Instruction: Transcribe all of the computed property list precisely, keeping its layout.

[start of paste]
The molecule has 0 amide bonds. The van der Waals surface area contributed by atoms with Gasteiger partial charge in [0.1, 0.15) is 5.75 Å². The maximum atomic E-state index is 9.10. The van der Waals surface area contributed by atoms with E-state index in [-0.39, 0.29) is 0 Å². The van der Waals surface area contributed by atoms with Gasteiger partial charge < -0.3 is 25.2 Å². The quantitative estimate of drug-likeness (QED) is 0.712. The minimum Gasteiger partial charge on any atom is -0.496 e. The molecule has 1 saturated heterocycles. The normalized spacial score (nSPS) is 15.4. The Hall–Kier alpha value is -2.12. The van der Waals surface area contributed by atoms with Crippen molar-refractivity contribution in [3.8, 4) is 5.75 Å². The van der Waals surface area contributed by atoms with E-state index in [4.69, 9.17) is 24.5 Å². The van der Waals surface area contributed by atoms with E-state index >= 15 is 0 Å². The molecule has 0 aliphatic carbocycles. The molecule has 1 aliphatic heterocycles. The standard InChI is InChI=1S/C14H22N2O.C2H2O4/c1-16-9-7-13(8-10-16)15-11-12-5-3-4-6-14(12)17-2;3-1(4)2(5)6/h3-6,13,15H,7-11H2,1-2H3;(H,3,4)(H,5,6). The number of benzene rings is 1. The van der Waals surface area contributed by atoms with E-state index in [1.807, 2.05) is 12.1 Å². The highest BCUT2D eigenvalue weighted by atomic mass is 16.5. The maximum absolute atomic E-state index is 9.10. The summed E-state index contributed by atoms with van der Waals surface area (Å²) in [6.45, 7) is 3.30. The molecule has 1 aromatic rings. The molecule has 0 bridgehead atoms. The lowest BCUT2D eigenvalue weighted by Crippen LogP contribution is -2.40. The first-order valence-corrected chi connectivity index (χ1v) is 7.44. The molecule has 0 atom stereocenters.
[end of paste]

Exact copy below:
The molecule has 0 amide bonds. The van der Waals surface area contributed by atoms with Gasteiger partial charge in [0.1, 0.15) is 5.75 Å². The maximum atomic E-state index is 9.10. The van der Waals surface area contributed by atoms with E-state index in [-0.39, 0.29) is 0 Å². The van der Waals surface area contributed by atoms with Gasteiger partial charge < -0.3 is 25.2 Å². The quantitative estimate of drug-likeness (QED) is 0.712. The minimum Gasteiger partial charge on any atom is -0.496 e. The molecule has 1 saturated heterocycles. The normalized spacial score (nSPS) is 15.4. The Hall–Kier alpha value is -2.12. The van der Waals surface area contributed by atoms with Crippen molar-refractivity contribution in [3.8, 4) is 5.75 Å². The van der Waals surface area contributed by atoms with E-state index in [4.69, 9.17) is 24.5 Å². The van der Waals surface area contributed by atoms with E-state index >= 15 is 0 Å². The molecule has 0 aliphatic carbocycles. The molecule has 1 aliphatic heterocycles. The standard InChI is InChI=1S/C14H22N2O.C2H2O4/c1-16-9-7-13(8-10-16)15-11-12-5-3-4-6-14(12)17-2;3-1(4)2(5)6/h3-6,13,15H,7-11H2,1-2H3;(H,3,4)(H,5,6). The number of benzene rings is 1. The van der Waals surface area contributed by atoms with E-state index in [1.807, 2.05) is 12.1 Å². The highest BCUT2D eigenvalue weighted by atomic mass is 16.5. The maximum absolute atomic E-state index is 9.10. The summed E-state index contributed by atoms with van der Waals surface area (Å²) in [6.45, 7) is 3.30. The molecule has 1 aromatic rings. The molecule has 0 bridgehead atoms. The lowest BCUT2D eigenvalue weighted by Crippen LogP contribution is -2.40. The first-order valence-corrected chi connectivity index (χ1v) is 7.44. The molecule has 0 atom stereocenters.